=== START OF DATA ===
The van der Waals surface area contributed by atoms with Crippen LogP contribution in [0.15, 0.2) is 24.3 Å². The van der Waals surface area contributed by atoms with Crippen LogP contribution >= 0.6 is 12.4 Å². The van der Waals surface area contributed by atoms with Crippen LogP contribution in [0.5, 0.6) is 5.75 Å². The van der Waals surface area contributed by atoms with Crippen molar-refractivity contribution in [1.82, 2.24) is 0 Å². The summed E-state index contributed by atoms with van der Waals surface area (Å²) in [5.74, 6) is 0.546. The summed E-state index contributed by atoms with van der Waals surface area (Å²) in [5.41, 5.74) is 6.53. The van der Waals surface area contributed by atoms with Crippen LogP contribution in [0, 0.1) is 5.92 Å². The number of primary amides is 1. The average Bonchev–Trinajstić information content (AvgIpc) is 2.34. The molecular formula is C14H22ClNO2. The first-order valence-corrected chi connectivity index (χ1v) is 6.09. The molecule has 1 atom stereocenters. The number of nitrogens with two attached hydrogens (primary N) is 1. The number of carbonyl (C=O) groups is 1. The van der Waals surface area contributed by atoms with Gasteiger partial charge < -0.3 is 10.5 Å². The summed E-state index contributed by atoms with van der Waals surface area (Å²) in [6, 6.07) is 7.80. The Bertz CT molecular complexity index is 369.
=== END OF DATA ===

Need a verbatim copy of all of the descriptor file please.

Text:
The van der Waals surface area contributed by atoms with Crippen LogP contribution in [0.15, 0.2) is 24.3 Å². The van der Waals surface area contributed by atoms with Crippen LogP contribution >= 0.6 is 12.4 Å². The van der Waals surface area contributed by atoms with Crippen LogP contribution in [0.5, 0.6) is 5.75 Å². The van der Waals surface area contributed by atoms with Crippen molar-refractivity contribution in [1.82, 2.24) is 0 Å². The summed E-state index contributed by atoms with van der Waals surface area (Å²) in [5.74, 6) is 0.546. The summed E-state index contributed by atoms with van der Waals surface area (Å²) in [5.41, 5.74) is 6.53. The van der Waals surface area contributed by atoms with Crippen LogP contribution in [0, 0.1) is 5.92 Å². The number of primary amides is 1. The average Bonchev–Trinajstić information content (AvgIpc) is 2.34. The molecular formula is C14H22ClNO2. The first-order valence-corrected chi connectivity index (χ1v) is 6.09. The molecule has 1 atom stereocenters. The number of nitrogens with two attached hydrogens (primary N) is 1. The number of carbonyl (C=O) groups is 1. The van der Waals surface area contributed by atoms with Gasteiger partial charge < -0.3 is 10.5 Å². The summed E-state index contributed by atoms with van der Waals surface area (Å²) in [6, 6.07) is 7.80. The Bertz CT molecular complexity index is 369.